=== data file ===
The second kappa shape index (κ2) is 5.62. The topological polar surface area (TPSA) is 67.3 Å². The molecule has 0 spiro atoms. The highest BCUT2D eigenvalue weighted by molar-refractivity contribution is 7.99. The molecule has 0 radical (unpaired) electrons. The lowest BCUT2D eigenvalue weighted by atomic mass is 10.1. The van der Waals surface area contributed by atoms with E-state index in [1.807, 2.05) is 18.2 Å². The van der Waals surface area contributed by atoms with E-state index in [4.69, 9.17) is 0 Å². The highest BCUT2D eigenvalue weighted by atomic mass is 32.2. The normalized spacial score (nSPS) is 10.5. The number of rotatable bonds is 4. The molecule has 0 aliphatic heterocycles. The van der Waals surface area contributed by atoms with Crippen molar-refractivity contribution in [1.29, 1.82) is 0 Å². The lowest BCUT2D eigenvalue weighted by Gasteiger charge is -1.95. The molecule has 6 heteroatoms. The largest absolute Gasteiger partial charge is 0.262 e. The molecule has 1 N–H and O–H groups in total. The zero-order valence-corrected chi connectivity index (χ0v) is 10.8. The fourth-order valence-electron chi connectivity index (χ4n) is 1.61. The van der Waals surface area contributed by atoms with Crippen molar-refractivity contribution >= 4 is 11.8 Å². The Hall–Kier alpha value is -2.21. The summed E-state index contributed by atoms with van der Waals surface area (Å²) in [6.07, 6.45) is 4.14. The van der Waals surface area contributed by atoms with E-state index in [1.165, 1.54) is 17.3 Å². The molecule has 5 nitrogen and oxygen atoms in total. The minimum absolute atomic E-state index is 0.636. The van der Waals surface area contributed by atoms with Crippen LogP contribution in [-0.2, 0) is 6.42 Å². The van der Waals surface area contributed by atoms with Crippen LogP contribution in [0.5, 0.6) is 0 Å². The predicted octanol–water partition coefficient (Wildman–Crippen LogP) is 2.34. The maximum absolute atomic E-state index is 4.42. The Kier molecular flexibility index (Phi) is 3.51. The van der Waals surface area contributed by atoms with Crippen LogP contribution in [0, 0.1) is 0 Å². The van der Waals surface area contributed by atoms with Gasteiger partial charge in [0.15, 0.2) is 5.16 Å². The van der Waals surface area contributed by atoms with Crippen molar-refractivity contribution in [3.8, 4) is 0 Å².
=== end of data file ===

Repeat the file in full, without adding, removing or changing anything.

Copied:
The second kappa shape index (κ2) is 5.62. The topological polar surface area (TPSA) is 67.3 Å². The molecule has 0 spiro atoms. The highest BCUT2D eigenvalue weighted by molar-refractivity contribution is 7.99. The molecule has 0 radical (unpaired) electrons. The lowest BCUT2D eigenvalue weighted by atomic mass is 10.1. The van der Waals surface area contributed by atoms with E-state index in [1.807, 2.05) is 18.2 Å². The van der Waals surface area contributed by atoms with E-state index in [4.69, 9.17) is 0 Å². The highest BCUT2D eigenvalue weighted by atomic mass is 32.2. The normalized spacial score (nSPS) is 10.5. The number of rotatable bonds is 4. The molecule has 0 aliphatic heterocycles. The van der Waals surface area contributed by atoms with Crippen molar-refractivity contribution in [1.29, 1.82) is 0 Å². The lowest BCUT2D eigenvalue weighted by Gasteiger charge is -1.95. The molecule has 6 heteroatoms. The largest absolute Gasteiger partial charge is 0.262 e. The molecule has 1 N–H and O–H groups in total. The zero-order valence-corrected chi connectivity index (χ0v) is 10.8. The fourth-order valence-electron chi connectivity index (χ4n) is 1.61. The van der Waals surface area contributed by atoms with Crippen molar-refractivity contribution >= 4 is 11.8 Å². The Hall–Kier alpha value is -2.21. The summed E-state index contributed by atoms with van der Waals surface area (Å²) in [6.07, 6.45) is 4.14. The van der Waals surface area contributed by atoms with E-state index in [1.165, 1.54) is 17.3 Å². The molecule has 5 nitrogen and oxygen atoms in total. The minimum absolute atomic E-state index is 0.636. The van der Waals surface area contributed by atoms with Crippen LogP contribution in [-0.2, 0) is 6.42 Å². The van der Waals surface area contributed by atoms with Crippen LogP contribution in [0.5, 0.6) is 0 Å². The predicted octanol–water partition coefficient (Wildman–Crippen LogP) is 2.34. The maximum absolute atomic E-state index is 4.42. The Kier molecular flexibility index (Phi) is 3.51. The van der Waals surface area contributed by atoms with Crippen LogP contribution in [0, 0.1) is 0 Å². The van der Waals surface area contributed by atoms with Gasteiger partial charge in [0.15, 0.2) is 5.16 Å². The van der Waals surface area contributed by atoms with Crippen molar-refractivity contribution in [3.8, 4) is 0 Å².